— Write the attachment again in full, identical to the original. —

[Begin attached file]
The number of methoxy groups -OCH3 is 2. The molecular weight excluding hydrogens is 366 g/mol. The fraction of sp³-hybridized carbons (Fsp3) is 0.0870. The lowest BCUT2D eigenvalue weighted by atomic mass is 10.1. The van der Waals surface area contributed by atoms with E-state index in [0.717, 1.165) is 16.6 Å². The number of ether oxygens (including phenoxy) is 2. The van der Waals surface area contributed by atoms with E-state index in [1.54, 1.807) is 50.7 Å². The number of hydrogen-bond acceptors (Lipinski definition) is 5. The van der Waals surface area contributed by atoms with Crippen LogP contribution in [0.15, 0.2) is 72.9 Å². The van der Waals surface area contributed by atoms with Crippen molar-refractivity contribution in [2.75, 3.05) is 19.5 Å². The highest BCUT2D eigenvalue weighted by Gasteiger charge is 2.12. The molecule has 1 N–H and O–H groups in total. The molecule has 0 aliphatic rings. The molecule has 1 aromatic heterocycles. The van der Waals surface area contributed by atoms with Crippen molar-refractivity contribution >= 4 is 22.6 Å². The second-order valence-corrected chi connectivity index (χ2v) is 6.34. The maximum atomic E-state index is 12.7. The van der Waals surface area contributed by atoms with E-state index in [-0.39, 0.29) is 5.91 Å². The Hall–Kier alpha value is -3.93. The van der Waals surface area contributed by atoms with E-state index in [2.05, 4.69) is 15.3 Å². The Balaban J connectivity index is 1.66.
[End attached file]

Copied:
The number of methoxy groups -OCH3 is 2. The molecular weight excluding hydrogens is 366 g/mol. The fraction of sp³-hybridized carbons (Fsp3) is 0.0870. The lowest BCUT2D eigenvalue weighted by atomic mass is 10.1. The van der Waals surface area contributed by atoms with E-state index in [0.717, 1.165) is 16.6 Å². The number of ether oxygens (including phenoxy) is 2. The van der Waals surface area contributed by atoms with E-state index in [1.54, 1.807) is 50.7 Å². The number of hydrogen-bond acceptors (Lipinski definition) is 5. The van der Waals surface area contributed by atoms with Crippen LogP contribution in [0.15, 0.2) is 72.9 Å². The van der Waals surface area contributed by atoms with Crippen molar-refractivity contribution in [2.75, 3.05) is 19.5 Å². The highest BCUT2D eigenvalue weighted by Gasteiger charge is 2.12. The molecule has 1 N–H and O–H groups in total. The molecule has 0 aliphatic rings. The molecule has 1 aromatic heterocycles. The van der Waals surface area contributed by atoms with Crippen molar-refractivity contribution >= 4 is 22.6 Å². The second-order valence-corrected chi connectivity index (χ2v) is 6.34. The maximum atomic E-state index is 12.7. The van der Waals surface area contributed by atoms with E-state index in [-0.39, 0.29) is 5.91 Å². The Hall–Kier alpha value is -3.93. The van der Waals surface area contributed by atoms with E-state index in [2.05, 4.69) is 15.3 Å². The Balaban J connectivity index is 1.66.